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Mar Drugs. 2010 Jan 20;8(1):91-105. doi: 10.3390/md8010091.

Antimicrobial photodynamic therapy: study of bacterial recovery viability and potential development of resistance after treatment.

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CESAM and Department of Biology, University of Aveiro, Campus Universitário de Santiago, 3810-193 Aveiro, Portugal.


Antimicrobial photodynamic therapy (aPDT) has emerged in the clinical field as a potential alternative to antibiotics to treat microbial infections. No cases of microbial viability recovery or any resistance mechanisms against it are yet known. 5,10,15-tris(1-Methylpyridinium-4-yl)-20-(pentafluorophenyl)-porphyrin triiodide (Tri-Py(+)-Me-PF) was used as photosensitizer. Vibrio fischeri and recombinant Escherichia coli were the studied bacteria. To determine the bacterial recovery after treatment, Tri-Py(+)-Me-PF (5.0 microM) was added to bacterial suspensions and the samples were irradiated with white light (40 W m(-2)) for 270 minutes. Then, the samples were protected from light, aliquots collected at different intervals and the bioluminescence measured. To assess the development of resistance after treatment, bacterial suspensions were exposed to white light (25 minutes), in presence of 5.0 microM of Tri-Py(+)-Me-PF (99.99% of inactivation) and plated. After the first irradiation period, surviving colonies were collected from the plate and resuspended in PBS. Then, an identical protocol was used and repeated ten times for each bacterium. The results suggest that aPDT using Tri-Py(+)-Me-PF represents a promising approach to efficiently destroy bacteria since after a single treatment these microorganisms do not recover their viability and after ten generations of partially photosensitized cells neither of the bacteria develop resistance to the photodynamic process.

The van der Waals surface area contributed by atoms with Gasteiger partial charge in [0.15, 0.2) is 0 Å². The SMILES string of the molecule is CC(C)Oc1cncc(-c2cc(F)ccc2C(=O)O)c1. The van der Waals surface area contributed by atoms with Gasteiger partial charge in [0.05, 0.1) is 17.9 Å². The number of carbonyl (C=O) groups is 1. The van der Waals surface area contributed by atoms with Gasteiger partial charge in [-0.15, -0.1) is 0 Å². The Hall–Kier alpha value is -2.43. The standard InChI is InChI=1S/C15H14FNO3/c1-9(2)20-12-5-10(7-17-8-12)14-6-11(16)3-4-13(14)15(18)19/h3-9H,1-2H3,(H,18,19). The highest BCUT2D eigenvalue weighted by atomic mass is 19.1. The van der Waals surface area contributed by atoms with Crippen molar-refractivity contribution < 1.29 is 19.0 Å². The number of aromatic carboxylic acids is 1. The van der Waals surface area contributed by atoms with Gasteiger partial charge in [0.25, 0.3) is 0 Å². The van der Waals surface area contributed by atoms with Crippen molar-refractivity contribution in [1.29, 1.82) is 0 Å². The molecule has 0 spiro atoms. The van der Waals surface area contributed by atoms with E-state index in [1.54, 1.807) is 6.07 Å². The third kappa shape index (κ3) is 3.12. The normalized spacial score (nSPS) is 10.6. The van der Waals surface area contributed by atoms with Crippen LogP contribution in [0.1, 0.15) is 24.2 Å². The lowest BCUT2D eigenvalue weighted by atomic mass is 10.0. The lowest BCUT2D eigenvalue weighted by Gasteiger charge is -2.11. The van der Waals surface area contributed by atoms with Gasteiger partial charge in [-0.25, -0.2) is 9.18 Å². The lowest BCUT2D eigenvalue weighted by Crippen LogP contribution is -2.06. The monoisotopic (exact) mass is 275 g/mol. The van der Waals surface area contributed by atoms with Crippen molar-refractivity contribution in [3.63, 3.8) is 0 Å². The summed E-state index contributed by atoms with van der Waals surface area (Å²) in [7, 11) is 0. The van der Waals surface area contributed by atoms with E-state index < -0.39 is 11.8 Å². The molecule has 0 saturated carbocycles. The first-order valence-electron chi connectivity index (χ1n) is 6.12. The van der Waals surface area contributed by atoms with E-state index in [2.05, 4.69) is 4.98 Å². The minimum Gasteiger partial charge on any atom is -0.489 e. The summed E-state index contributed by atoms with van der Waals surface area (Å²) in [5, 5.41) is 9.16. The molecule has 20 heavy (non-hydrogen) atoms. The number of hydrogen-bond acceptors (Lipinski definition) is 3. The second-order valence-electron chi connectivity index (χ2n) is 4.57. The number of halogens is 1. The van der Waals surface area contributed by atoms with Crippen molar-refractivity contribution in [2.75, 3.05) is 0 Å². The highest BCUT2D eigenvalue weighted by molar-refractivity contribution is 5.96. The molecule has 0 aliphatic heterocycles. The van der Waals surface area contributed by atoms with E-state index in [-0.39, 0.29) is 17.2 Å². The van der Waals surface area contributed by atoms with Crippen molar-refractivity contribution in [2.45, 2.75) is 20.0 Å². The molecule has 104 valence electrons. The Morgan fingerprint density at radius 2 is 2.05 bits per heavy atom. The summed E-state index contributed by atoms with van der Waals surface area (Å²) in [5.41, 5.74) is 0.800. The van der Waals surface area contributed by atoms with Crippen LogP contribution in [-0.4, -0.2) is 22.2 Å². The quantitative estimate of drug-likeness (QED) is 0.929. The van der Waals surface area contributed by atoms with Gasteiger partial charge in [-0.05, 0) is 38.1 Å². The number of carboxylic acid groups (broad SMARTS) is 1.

antimicrobial photodynamic therapy; bacterial resistance; bacterial viability; bioluminescence; cationic porphyrin

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